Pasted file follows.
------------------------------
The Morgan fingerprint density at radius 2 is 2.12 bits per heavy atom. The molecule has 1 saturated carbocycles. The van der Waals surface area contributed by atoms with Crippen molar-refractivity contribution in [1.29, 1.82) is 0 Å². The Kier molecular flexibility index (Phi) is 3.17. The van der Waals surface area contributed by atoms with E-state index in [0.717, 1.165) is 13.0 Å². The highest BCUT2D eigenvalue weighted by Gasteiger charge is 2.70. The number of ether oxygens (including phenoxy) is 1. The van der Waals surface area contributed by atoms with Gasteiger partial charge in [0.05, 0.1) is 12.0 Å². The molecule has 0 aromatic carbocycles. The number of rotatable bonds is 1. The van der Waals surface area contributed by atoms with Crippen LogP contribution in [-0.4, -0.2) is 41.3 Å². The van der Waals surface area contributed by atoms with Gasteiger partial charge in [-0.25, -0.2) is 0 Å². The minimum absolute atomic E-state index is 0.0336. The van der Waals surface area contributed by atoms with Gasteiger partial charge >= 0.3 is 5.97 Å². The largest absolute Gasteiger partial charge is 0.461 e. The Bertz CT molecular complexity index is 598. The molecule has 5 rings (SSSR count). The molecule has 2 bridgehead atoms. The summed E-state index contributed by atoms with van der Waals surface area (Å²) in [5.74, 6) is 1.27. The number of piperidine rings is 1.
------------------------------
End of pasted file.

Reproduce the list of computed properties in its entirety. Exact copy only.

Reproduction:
The Morgan fingerprint density at radius 2 is 2.12 bits per heavy atom. The molecule has 1 saturated carbocycles. The van der Waals surface area contributed by atoms with Crippen molar-refractivity contribution in [1.29, 1.82) is 0 Å². The Kier molecular flexibility index (Phi) is 3.17. The van der Waals surface area contributed by atoms with E-state index in [0.717, 1.165) is 13.0 Å². The highest BCUT2D eigenvalue weighted by Gasteiger charge is 2.70. The number of ether oxygens (including phenoxy) is 1. The van der Waals surface area contributed by atoms with Gasteiger partial charge in [0.05, 0.1) is 12.0 Å². The molecule has 0 aromatic carbocycles. The number of rotatable bonds is 1. The van der Waals surface area contributed by atoms with Crippen LogP contribution in [-0.4, -0.2) is 41.3 Å². The van der Waals surface area contributed by atoms with Gasteiger partial charge in [-0.25, -0.2) is 0 Å². The minimum absolute atomic E-state index is 0.0336. The van der Waals surface area contributed by atoms with Gasteiger partial charge >= 0.3 is 5.97 Å². The largest absolute Gasteiger partial charge is 0.461 e. The Bertz CT molecular complexity index is 598. The molecule has 5 rings (SSSR count). The molecule has 2 bridgehead atoms. The summed E-state index contributed by atoms with van der Waals surface area (Å²) in [5.74, 6) is 1.27. The number of piperidine rings is 1.